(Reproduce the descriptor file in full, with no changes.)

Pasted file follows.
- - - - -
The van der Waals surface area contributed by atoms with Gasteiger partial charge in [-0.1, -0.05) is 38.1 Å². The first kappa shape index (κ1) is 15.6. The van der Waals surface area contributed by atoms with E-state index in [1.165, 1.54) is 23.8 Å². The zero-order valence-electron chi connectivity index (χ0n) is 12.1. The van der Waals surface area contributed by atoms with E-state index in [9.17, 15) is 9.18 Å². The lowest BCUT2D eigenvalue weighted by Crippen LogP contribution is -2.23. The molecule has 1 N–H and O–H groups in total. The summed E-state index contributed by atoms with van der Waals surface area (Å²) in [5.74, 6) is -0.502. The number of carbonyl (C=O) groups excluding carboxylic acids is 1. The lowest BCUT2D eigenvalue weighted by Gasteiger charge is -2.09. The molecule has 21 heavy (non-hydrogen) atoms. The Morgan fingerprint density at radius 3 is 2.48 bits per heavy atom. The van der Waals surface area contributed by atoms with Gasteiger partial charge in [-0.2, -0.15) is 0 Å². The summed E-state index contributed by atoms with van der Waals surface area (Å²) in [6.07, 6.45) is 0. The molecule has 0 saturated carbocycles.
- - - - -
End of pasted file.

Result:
The van der Waals surface area contributed by atoms with Gasteiger partial charge in [-0.1, -0.05) is 38.1 Å². The first kappa shape index (κ1) is 15.6. The van der Waals surface area contributed by atoms with E-state index in [1.165, 1.54) is 23.8 Å². The zero-order valence-electron chi connectivity index (χ0n) is 12.1. The van der Waals surface area contributed by atoms with E-state index in [9.17, 15) is 9.18 Å². The lowest BCUT2D eigenvalue weighted by Crippen LogP contribution is -2.23. The molecule has 1 N–H and O–H groups in total. The summed E-state index contributed by atoms with van der Waals surface area (Å²) in [5.74, 6) is -0.502. The number of carbonyl (C=O) groups excluding carboxylic acids is 1. The lowest BCUT2D eigenvalue weighted by Gasteiger charge is -2.09. The molecule has 21 heavy (non-hydrogen) atoms. The Morgan fingerprint density at radius 3 is 2.48 bits per heavy atom. The van der Waals surface area contributed by atoms with Gasteiger partial charge in [-0.2, -0.15) is 0 Å². The summed E-state index contributed by atoms with van der Waals surface area (Å²) in [6.07, 6.45) is 0. The molecule has 0 saturated carbocycles.